Call them nu metal, call them rap rock, call them hugely successful. Last year marked the 10th anniversary of Linkin Park’s debut album, “Hybrid Theory,” and Billboard magazine in conjunction with number-crunching auditor Soundscan named the So-Cal rockers the No. 1-selling alternative rock band of the past decade. Even in these times of music biz austerity, Linkin Park is an old-school, multiplatinum, mega unit-shifting band with more than 50 million in worldwide record sales.
Linkin Park’s fourth studio album “A Thousand Suns” shot to the top of Billboard’s Top 200 album chart upon release last fall, making it the band’s third consecutive record to do so. But the dark, moody sounds of “Suns,” which was co-produced by Rick Rubin and co-lead vocalist Mike Shinoda, reveals the band in a somber and mature mood.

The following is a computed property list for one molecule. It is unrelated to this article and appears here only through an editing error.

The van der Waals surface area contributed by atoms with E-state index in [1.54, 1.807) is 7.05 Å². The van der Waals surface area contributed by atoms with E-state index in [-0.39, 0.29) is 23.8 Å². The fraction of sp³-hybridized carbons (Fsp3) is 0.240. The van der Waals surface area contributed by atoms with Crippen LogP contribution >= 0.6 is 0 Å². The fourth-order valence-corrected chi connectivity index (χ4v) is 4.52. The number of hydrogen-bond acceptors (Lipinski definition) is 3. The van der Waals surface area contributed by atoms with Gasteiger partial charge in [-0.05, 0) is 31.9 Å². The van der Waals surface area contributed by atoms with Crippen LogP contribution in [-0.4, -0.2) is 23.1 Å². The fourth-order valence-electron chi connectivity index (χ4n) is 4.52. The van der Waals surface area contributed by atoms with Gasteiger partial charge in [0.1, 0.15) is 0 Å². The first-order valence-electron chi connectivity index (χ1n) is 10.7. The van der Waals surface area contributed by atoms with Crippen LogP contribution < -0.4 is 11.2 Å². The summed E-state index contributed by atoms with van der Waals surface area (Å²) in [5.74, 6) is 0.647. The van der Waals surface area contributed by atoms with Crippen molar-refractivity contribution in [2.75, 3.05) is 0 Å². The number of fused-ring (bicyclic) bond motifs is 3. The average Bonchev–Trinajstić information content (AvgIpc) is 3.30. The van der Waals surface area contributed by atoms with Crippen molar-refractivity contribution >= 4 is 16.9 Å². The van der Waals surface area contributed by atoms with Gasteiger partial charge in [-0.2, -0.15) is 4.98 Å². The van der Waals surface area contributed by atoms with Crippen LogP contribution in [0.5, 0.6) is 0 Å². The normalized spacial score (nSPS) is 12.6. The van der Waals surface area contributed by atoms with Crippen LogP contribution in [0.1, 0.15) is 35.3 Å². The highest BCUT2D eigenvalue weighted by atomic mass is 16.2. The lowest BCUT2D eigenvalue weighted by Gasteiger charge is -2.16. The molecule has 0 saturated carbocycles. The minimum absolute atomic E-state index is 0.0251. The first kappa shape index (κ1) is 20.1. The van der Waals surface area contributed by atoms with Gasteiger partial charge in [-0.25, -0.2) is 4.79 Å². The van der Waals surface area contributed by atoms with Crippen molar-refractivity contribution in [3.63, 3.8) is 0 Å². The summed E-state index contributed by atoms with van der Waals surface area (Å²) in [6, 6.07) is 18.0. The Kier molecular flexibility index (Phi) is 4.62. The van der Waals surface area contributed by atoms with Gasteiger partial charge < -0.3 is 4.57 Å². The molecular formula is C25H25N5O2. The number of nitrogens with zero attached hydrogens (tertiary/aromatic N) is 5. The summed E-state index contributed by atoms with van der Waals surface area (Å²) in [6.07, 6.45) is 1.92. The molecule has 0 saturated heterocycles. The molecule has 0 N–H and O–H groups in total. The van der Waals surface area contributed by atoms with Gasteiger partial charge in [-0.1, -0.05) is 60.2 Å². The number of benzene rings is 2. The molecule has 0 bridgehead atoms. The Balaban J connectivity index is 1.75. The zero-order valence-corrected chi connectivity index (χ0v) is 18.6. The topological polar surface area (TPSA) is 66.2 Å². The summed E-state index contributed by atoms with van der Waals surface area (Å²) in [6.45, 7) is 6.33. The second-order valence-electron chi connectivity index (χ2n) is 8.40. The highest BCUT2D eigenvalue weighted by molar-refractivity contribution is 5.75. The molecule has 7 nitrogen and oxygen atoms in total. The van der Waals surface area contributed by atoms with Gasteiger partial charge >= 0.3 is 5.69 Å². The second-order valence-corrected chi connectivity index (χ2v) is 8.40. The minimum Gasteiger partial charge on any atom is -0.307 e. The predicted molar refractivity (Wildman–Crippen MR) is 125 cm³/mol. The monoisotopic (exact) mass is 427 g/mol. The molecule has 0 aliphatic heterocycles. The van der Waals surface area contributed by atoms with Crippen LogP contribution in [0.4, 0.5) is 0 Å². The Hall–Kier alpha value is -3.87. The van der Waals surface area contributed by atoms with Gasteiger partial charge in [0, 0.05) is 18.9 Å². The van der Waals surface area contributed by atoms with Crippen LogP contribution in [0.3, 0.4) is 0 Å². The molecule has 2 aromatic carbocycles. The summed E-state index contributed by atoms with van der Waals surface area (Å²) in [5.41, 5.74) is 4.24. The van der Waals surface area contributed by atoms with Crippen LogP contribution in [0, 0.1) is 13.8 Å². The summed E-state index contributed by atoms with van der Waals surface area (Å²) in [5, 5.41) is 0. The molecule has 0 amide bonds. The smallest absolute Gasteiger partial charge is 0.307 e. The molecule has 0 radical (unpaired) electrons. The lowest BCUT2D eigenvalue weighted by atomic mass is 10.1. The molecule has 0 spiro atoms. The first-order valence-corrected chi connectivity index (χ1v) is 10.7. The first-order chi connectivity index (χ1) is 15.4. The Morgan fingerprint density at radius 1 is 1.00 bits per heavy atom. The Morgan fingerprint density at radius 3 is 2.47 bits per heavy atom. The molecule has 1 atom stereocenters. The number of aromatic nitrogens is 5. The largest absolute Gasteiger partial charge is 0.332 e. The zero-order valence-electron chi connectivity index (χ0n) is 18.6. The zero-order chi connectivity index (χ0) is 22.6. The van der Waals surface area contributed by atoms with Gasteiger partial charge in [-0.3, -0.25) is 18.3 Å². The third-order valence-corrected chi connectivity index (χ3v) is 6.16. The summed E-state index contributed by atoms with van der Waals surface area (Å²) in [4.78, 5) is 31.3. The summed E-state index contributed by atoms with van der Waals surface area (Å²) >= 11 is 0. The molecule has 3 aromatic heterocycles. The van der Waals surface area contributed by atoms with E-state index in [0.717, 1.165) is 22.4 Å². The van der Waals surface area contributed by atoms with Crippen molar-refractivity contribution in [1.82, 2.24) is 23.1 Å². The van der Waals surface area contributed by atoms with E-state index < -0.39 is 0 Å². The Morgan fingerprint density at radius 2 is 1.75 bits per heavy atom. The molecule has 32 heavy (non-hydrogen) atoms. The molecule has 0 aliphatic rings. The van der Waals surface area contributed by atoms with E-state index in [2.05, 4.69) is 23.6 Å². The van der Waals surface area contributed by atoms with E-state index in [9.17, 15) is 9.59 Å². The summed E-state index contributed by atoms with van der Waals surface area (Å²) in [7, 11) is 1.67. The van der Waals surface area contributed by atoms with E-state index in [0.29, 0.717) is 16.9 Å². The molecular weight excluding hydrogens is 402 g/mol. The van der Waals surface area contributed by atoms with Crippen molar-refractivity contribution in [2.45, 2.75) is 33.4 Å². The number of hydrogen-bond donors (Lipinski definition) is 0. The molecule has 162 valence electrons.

“We’re changing,” Shinoda says during a call just before the U.S. tour launched in Florida. “We’re listening to different music. We’re playing different instruments, interested in talking about different things, so all of that stuff gets mixed into the pot and, at the end of the day, the music is built partially upon all of that stuff. But, yeah, I think we’re changing as people.”
with Pendulum and Does It Offend You, Yeah?
Seventh Ave. at 32nd St.
$44-$75, all ages, 212-465-MSG1